Being a big reggae and dub fan, I've always wanted to pick up bass as well.

beeejums
01-09-2010, 10:15 AM
Bass is what you make it. I've been playing for 12 or so years, and I can definitely play bass, but whether or not I can play bass *well* or whether I can really add a lot to a song is a different story altogether... I've played a ton of basses, but I don't consider myself to be really *good* at bass.

It helps to know a bit of theory and to practice lots of scales. If you want to learn funk bass, or slap, or anything like that, I'd recommend not going with an acoustic bass.

From my experience, "reasonably priced" acoustic basses tend to have really awful action, and they're terribly quiet. I haven't found many acoustic basses that I like. The ones I played that I really liked were Takamines (pricy) and Ibanezes (less pricy, but the sound wasn't as good). I've never played a Fender acoustic bass that I liked (mid to high end Fender electric basses are about as good as you could ask for). I suppose you could look into Dean basses... But don't order online. They tend to be hit or miss (from my experience).

Electric basses are a different story altogether... I highly recommend Ibanez electric beginner basses, and Fender intermediate basses.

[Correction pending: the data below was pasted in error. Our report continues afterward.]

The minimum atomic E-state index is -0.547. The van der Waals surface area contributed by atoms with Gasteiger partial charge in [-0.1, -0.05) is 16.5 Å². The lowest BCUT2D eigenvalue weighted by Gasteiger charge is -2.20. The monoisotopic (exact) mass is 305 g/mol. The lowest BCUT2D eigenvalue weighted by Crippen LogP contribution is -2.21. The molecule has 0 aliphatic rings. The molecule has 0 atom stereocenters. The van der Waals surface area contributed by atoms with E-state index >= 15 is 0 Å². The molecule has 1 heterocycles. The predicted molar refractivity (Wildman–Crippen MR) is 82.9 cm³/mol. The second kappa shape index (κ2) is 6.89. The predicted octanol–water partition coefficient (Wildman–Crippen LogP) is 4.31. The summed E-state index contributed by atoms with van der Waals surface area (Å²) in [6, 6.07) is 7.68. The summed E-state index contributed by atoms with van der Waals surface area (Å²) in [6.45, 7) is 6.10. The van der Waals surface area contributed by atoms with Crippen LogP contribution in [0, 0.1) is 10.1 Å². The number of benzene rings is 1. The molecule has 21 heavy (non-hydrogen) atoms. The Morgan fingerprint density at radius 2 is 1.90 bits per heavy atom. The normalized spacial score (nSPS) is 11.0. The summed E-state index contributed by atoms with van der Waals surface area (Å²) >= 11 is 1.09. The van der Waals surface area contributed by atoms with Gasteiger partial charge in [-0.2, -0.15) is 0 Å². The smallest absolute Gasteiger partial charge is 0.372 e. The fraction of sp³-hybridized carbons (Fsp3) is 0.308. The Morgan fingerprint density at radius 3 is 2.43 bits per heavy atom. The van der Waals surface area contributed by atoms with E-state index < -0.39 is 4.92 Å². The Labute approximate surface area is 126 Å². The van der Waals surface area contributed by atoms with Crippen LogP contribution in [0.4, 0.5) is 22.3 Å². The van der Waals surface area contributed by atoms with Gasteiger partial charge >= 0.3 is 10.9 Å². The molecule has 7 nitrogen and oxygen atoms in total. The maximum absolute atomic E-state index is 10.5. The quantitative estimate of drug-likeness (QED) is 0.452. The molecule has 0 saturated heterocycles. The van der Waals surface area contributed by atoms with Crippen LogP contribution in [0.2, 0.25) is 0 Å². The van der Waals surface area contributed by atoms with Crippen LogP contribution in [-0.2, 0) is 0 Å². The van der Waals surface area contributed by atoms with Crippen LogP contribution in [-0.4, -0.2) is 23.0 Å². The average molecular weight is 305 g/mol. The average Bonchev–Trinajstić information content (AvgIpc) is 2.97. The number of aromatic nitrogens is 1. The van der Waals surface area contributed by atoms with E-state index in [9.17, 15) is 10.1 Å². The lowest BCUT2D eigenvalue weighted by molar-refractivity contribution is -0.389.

Whenever I play bass when I jam with people on acoustic guitars, I usually just stick to using a 15 watt amp and my electric bass.

I play this one (Ibanez EDC700):
http://www.daddys.com/images/usedgear/IBA8133_1.jpg

and the only other bass I've ever played that I liked as much was a Fender Jaguar:
http://photos-g.ak.facebook.com/photos-ak-sf2p/v198/96/124/635976166/n635976166_729582_2852.jpg

Whatever you pick, make sure you get the instrument set up with nice low action. It can be very difficult on a lot of beginner basses to fret the notes because the action is poor and the string tension is so high.

As far as learning, I second the other resources that have been suggested. And I do this a lot to build finger strength:

http://www.youtube.com/watch?v=pVCUf2jkQyM

I hope that helps.

Chris Tarman
01-23-2010, 07:42 PM
Bass is pretty easy to start, but it can be as hard as you want to make it. I started playing in 1980. My other friends all played other instruments and no one played bass. I was literally playing in a band the very first day I had my bass. Not WELL, mind you! All I could do was go "duhduhduhduhduh" on the root notes. But that works quite well for some songs. After playing for nearly 30 years, there are certain times and certain songs where I still do that.
Ok, so bass is pretty easy to get STARTED on, but it can take a long long time to sound like a bass player. I have known a lot of guitar players who knew way more than I do about notes and scales and who could whip out bass parts like no one's business. But very few of them play bass like a bass player would. It's hard to pinpoint, but there is just something wrong with the "feel". A big part of it I think is knowing when to be simple and when NOT to play. And little things like varying the length of notes, muting, etc.
I always strongly encourage people to give it a try if they're interested. If you find that you like playing bass and can do it halfway well, you can usually find gigs.

happyslappysoong
02-16-2010, 04:14 PM
Is learning the ukulele difficult? No.

Is it difficult to play well? Yes!

Same with bass, or anything else.